WARNING This is an old project. For new projects, one should look at better solutions, such as Joda-Time, but I'll keep this here for those that need it.
This library allows a developer or a sysadmin to force Java applications (including those hosted on Java servers such as Tomcat) to use the host operating system's timezone info (stored at
/etc/localtime, using the [http://www.twinsun.com/tz/tz-link.htm tz database format]).
It was created because Sun's JVM has its own timezone info (which gets quickly outdated in countries where Daylight Saving Time changes every year, such as Brazil). Sysadmins (and some Linux distros) are used to update this information on the underlying OS, but doing the same on the JVM can be complicated and/or unfeasible.
To use the library, application developers can just call the Timefix.fizTimeZone() method on the application startup (but it makes your app OS-dependable). A better solution for OS-neutrality (and for deployers/sysadmins that have no access to the application source code) is to force the timezone change by 'injecting' the class on the application's startup script.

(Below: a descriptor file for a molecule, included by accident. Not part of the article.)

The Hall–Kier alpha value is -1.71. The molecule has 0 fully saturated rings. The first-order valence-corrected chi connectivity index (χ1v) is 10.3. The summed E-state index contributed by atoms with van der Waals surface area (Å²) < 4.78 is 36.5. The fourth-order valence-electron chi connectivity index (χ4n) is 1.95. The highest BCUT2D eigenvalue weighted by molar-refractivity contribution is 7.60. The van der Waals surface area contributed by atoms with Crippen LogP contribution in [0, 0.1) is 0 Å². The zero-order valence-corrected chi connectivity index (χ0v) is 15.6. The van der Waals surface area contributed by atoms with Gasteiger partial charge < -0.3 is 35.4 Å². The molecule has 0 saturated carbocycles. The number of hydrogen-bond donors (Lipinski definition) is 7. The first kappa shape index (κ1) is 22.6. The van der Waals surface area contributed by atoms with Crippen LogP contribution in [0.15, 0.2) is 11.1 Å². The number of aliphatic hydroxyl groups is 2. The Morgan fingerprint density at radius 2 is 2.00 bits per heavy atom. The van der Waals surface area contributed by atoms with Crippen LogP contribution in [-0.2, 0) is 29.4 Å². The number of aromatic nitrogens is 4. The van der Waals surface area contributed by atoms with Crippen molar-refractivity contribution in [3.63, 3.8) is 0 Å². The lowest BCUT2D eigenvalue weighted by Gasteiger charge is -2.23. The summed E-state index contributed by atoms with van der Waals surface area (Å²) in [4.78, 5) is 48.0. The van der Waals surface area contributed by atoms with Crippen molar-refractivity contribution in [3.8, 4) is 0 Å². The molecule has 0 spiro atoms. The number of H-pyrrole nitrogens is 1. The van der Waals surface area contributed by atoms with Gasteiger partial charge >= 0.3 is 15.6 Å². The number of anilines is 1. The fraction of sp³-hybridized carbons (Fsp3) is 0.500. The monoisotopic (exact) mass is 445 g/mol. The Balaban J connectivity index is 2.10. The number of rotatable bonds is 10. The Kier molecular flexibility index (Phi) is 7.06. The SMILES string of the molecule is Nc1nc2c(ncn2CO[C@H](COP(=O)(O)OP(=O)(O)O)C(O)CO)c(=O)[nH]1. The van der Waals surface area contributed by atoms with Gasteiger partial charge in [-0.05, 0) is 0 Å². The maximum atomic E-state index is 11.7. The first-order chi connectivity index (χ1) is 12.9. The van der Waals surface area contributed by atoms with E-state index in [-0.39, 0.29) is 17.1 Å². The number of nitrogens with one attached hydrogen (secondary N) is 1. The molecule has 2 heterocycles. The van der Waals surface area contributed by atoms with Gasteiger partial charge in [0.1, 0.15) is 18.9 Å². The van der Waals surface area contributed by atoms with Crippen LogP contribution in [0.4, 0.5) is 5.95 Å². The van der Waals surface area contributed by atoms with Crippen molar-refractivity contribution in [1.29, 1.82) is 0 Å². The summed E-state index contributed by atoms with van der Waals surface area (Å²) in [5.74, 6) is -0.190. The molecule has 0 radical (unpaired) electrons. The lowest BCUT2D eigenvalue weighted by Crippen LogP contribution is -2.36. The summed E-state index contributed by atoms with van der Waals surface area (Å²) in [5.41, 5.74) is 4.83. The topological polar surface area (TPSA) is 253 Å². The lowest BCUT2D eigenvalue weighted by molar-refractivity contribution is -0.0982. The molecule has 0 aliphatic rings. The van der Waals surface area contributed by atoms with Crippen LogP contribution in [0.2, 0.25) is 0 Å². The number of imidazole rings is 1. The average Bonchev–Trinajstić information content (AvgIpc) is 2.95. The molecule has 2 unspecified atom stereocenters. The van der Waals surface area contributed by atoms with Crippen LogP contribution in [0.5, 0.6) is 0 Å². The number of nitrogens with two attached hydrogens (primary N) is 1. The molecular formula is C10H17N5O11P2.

For example, if your startup script contains:
java com.xyz.MyAppStartupClass param1 param2 param3
you can just add the lib to the classpath (e.g.:
export CLASSPATH=$CLASSPATH:timefix-1.0.jar) and insert 'timefix' before the main class name:
com.xyz.MyAppStartupClass param1 param2 param3
and the app will start with the correct timezone info. Whenever you change
/etc/localtime, just restart the applicaiton and it will use the new info. It also works with application servers (such as Tomcat, in which you change
The 'magic' of reading and interpreting timezone information from
/etc/localtime is cast by Stuart D. Gathman's excellent Java implementation of the tz routines, which you can download at http://www.bmsi.com/java/#TZ. It is included in this project in compliance with LGPL, and a copy of his
ZoneInfo.java is included (unchanged) on the repository just as a convenience for builders - you should check his page for other uses (and to see lots of interesting code too).